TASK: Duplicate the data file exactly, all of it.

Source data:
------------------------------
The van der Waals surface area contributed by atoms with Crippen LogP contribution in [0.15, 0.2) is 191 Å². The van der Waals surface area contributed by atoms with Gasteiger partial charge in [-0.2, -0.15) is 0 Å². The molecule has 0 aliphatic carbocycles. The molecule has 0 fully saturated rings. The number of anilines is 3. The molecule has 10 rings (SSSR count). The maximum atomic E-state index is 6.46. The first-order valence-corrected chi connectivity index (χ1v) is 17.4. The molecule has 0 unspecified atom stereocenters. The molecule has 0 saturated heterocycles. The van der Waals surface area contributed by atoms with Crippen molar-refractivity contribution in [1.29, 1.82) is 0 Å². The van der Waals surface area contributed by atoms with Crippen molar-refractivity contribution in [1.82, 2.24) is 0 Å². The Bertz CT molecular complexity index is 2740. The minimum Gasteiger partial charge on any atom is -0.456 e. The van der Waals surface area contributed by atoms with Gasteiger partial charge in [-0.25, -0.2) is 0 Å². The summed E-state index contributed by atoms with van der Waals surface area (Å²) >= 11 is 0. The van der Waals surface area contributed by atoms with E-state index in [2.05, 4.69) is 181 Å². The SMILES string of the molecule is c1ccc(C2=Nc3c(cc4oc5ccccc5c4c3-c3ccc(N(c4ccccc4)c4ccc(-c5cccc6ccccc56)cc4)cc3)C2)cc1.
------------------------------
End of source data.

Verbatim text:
The van der Waals surface area contributed by atoms with Crippen LogP contribution in [0.15, 0.2) is 191 Å². The van der Waals surface area contributed by atoms with Gasteiger partial charge in [-0.2, -0.15) is 0 Å². The molecule has 0 aliphatic carbocycles. The molecule has 0 fully saturated rings. The number of anilines is 3. The molecule has 10 rings (SSSR count). The maximum atomic E-state index is 6.46. The first-order valence-corrected chi connectivity index (χ1v) is 17.4. The molecule has 0 unspecified atom stereocenters. The molecule has 0 saturated heterocycles. The van der Waals surface area contributed by atoms with Crippen molar-refractivity contribution in [1.29, 1.82) is 0 Å². The van der Waals surface area contributed by atoms with Crippen molar-refractivity contribution in [1.82, 2.24) is 0 Å². The Bertz CT molecular complexity index is 2740. The minimum Gasteiger partial charge on any atom is -0.456 e. The van der Waals surface area contributed by atoms with Gasteiger partial charge in [-0.25, -0.2) is 0 Å². The summed E-state index contributed by atoms with van der Waals surface area (Å²) >= 11 is 0. The van der Waals surface area contributed by atoms with E-state index in [2.05, 4.69) is 181 Å². The SMILES string of the molecule is c1ccc(C2=Nc3c(cc4oc5ccccc5c4c3-c3ccc(N(c4ccccc4)c4ccc(-c5cccc6ccccc56)cc4)cc3)C2)cc1.